MT business lifeforms: The fast-tracker

Paul Morris, junior marketing executive, Beckett & Bramble In all the world of Beckett & Bramble, can there be anyone less loved than Paul Morris? He slinks in early, latest-model laptop under his arm, nasty suit rustling with an eagerness that suggests origins underground rather than the back of a sheep. Oozing into the department head's office with a sycophantic greeting, Morris ignores his boss's PA, who with a fluid, practised motion, offers the bird to his back as he closes the door.

Last Updated: 31 Aug 2010

Twenty minutes later, he emerges triumphant, sporting a grin of scarcely credible smugness and scuttles off to another 'high-level strategy meeting', trailing self-satisfaction like a fart in his wake. En route, he asks Sarah, his colleague (and equal) if she'd mind taking his calls, an apparently benign request that, tripping off his tongue, drips with condescension.

She agrees, smiling daggers, and, like the boss's PA, makes the gesture that Morris's back must see an awful lot of.

But while Morris attracts near-universal loathing from equals and underlings, his superiors have little but praise for him. He is lucky that B&B - for all the noise it makes about flatness and de-layering - remains a rather traditional, hierarchical place. So Morris sucks up to those who matter. Why waste valuable toadying time being nice to colleagues?

Morris joined the firms (still smelling of the packaging he came in, they say) four years ago as part of 2000's 'accelerated graduate intake', bearing a shiny new degree in economics from UCL. His psychometric results (some of B&B's most promising ever) augured great things. Well, either that or the problems that are bound to occur when you rely too heavily on psychometric testing.

Interestingly, B&B was Morris's second choice: McKinsey rejected him, and it still hurts. One of the easiest ways to rile him is to mention the firm he doesn't work for. A more sophisticated ruse, though, is to point out that while the Masters of the Universe rejected him, he rejected Yahoo! and had he not done so, he would now be sitting on a million pounds in share options.

Still, once at B&B, Morris wasted no time building his power base. He made himself the department head's right-hand man. 'Here's the research you asked for - all cross-referenced ... Don't worry, I can stay an extra couple of hours to tidy up that presentation ... I'm going out for lunch - need anything?' It has worked wonders and its usual object (executive marketing manager David Prince) often describes Morris as 'indispensable'.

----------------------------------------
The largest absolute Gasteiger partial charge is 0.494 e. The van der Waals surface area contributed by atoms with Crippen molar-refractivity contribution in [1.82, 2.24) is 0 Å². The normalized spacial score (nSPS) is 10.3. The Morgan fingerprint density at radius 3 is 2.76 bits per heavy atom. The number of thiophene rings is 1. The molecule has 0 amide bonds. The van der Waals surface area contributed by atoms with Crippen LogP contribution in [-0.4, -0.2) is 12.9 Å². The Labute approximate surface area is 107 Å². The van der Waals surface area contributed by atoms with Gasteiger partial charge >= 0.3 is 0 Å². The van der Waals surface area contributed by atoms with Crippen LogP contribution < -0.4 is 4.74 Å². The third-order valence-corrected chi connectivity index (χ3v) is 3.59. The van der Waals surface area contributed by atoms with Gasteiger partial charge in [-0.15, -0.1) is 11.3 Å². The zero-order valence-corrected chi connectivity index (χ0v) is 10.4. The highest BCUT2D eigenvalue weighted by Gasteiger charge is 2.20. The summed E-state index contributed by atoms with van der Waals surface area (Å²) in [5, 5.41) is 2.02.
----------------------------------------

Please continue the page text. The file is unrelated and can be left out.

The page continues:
It hardly needs saying that the second Morris passes Prince on his climb up the greasy pole, he'll find that on Morris's career map, indispensability is a one-way street.

From this brown-starred start, Morris moved swiftly to consolidate matters.

Within the year, the board knew that his name was being bandied about as future leadership material. The origin of all this bandying was, of course, Morris himself.

If there's a special project with a high profile and exposure to power, he's there; if it involves something as pointless as value-creation, he's nowhere to be seen. Morris also makes himself available for any committee that lets him spout the specious platitudes he knows serve him so well.

Even his detractors concede that Morris is a corporate player par excellence.

The unstoppable boy wonder has an Achilles heel, however.

To see this, one need only attend a B&B Christmas or summer party. He knows he has to do these things, but by God he feels like he needs a shower afterwards. For one thing, he's not much of a drinker; for another, he despises feigning interest in the quotidian personal lives of his colleagues.

But the main problem is that he's quite, quite useless with women, and the flirting that goes on at such events reduces marketing's would-be Machiavelli to the village idiot.

Indeed, when the younger female staff play that old office pastime 'Shag, marry or die', Morris almost always ends up in the third category, even when smelly old Bill from the postroom is thrown into the mix. Still, Morris is biding his time and he knows that as his package at B&B improves, so will his prospects with the fairer sex. He comforts himself with the question Mrs Merton once put to Debbie McGee: 'So what first attracted you to the millionaire Paul Daniels?'

Funnily enough, Morris's fellow fast-trackers are nothing like him. Tim is a lovable (and endearingly dopey) public schoolboy, who has women of a certain age coming over all maternal. Sarah is attractive, professional and eminently likeable. Neither displays a whiff of the odiousness Morris exudes, yet his is the fast track that goes all the way to the top, whereas theirs will terminate in a quiet layby called middle management.

That's the problem with Morris. Everyone hates his guts, but no-one has the guts to stop him. He'll be CEO before he's 40.


1977: Born 6 March in St Albans, Hertfordshire. Educated: local grammar


1995-96: Gap year spent annoying people in Central and South America

1997-2000: University College London: 2:1 in Economics

2000: Interview with McKinsey & Co - rejected

2000: Interview with Yahoo! - offered place, declines

2000: Interview with Beckett & Bramble - offered place, accepts. Starts

as graduate fast-tracker in the marketing department

2015: CEO, B&B (assuming someone doesn't knife him in the lift first)

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